Welcome to Thatz Not Okay, a regular column in which I school inquiring readers on what is and is not okay. Please send your questions (max: 200 words) to caity@gawker.com with the subject "Thatz Not Okay."

My friends and I meet up frequently after work at a place that serves beer by the pitcher. One member of the group never pays her share - there's always some excuse. As a result, we eventually switched to buying individual pints. Yes, that's more expensive, but at least we don't have to subsidize a freeloader.

She's not poor, by the way. To me, she's always seemed like the kind of rich girl who shop-lifted in high school.

In any event, this woman keeps grumbling about the change. My friends say she'll eventually stop coming altogether, or actually start paying for her own drinks, and there's no reason to be openly confrontational. I think that honesty is the best policy, and want to tell her exactly why we changed. Is that okay?

Thatz not okay.

If you all have decided, as a group, that you are okay with this friend hating you all and never hanging out with you guys again, then you are free to tell her that her long con is busted.

People who exploit group-ordering situations for their own benefit are the most selfish kinds of selfish people. They're selfish because they don't want to pay for all the food and drink they plan to enjoy. They're selfish because they have no qualms about putting a damper on spirits, which inevitably will happen when the designated “banker” tallies up all the honest friends' contributions and realizes the table is still $20 short. The mood sours fast as people begrudgingly start putting in more money, because—although one member of the group always fails to realize this—it is illegal to leave a restaurant without paying for the food you have consumed.

The idea of splitting the check is that everyone pays the same amount because everyone ordered about the same amount. It wasn't devised as a system to make it easier to trick your friends into paying for your extra drinks.

Now. People who are bad friends when it comes time to pay for food can still be perfectly fine friends in situations that don't involve monetary transactions. Their penchant for mischief is probably indicative of a fun personality. They certainly believe they are bringing something unique to the table, which is why they don't feel bad about charging you a tax for their company. Hang out with these pals at free events and be sure to hook up with them in the event of a post-apocalyptic social collapse, for they have already learned the life skills necessary to thrive in the shadows.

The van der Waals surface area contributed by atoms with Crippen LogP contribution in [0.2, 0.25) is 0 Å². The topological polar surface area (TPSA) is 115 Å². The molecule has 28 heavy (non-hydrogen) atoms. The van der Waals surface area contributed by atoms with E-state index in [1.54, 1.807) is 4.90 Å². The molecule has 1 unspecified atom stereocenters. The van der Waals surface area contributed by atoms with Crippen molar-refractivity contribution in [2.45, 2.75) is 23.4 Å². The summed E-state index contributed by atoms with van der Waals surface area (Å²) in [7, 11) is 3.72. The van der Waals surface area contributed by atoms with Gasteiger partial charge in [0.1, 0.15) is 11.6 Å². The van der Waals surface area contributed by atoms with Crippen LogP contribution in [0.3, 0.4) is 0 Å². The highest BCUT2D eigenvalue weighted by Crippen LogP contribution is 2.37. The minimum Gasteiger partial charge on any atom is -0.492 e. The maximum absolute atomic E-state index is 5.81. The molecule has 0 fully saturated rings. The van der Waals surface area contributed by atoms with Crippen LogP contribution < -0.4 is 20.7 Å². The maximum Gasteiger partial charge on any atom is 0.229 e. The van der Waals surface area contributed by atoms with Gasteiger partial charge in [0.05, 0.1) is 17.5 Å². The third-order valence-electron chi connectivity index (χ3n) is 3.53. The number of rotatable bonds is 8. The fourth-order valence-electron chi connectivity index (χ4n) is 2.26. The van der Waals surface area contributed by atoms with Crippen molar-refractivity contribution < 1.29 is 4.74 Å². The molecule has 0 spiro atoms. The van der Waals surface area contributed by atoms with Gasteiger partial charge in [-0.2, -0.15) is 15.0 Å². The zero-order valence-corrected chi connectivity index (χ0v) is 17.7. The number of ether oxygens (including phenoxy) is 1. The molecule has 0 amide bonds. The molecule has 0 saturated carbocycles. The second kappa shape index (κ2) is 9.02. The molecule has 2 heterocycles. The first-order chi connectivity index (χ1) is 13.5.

Decide how much the group values your friend's company before you alienate her by blurting “You're a thief and we all know you're a thief and we all conspired against you to thwart your thieving, you washed up dirty dog thief.” If you want to continue to enjoy (but not pay for) her company—she's shoplifted your heart!—just say something like “We kept coming up light every time, so it's fairer this way. Also, cute watch. I have one just like it that I was wearing a second ago. May I have it back?”

If her incessant complaining about the new drinks policy threatens to overpower the group conversation, wow—you are oddly committed to remaining friends with an awful person. Consider instituting a BYO policy, which might appeal to her cheap nature. Resist your instinct to have everyone smuggle hooch in flasks, because you know which pooch is going to try to mooch hooch? This gal.

What I suggest is this: Commandeer the restaurant bathroom and turn it into a pear brandy distilling closet. Hang a sign on the door reading “Bathroom Out Of Order” and make all the R's backwards so that it looks like a little kid wrote it (I don't know why, but this feels important to my vision). Take turns discreetly slipping in for a snifter. Devise an elaborate system of alerts so that the product may be concealed at a moment's notice if necessary. This will be a great bonding activity for the honest friends, because nothing brings people together like running an illegal operation and nothing tastes sweeter than the liquor you make yourself, except maybe the beer Becca FINALLY pays her share for, which will never happen.

The important thing to realize is that confronting your friend will not cause her to admit to her skimming or pay you guys back all the money she owes. There's an excellent chance that she even believes she's in the right here (“But I didn't have caaaaash!”). All it will do is sour her on your friendship forever. No one likes to be called a thief, especially a thief.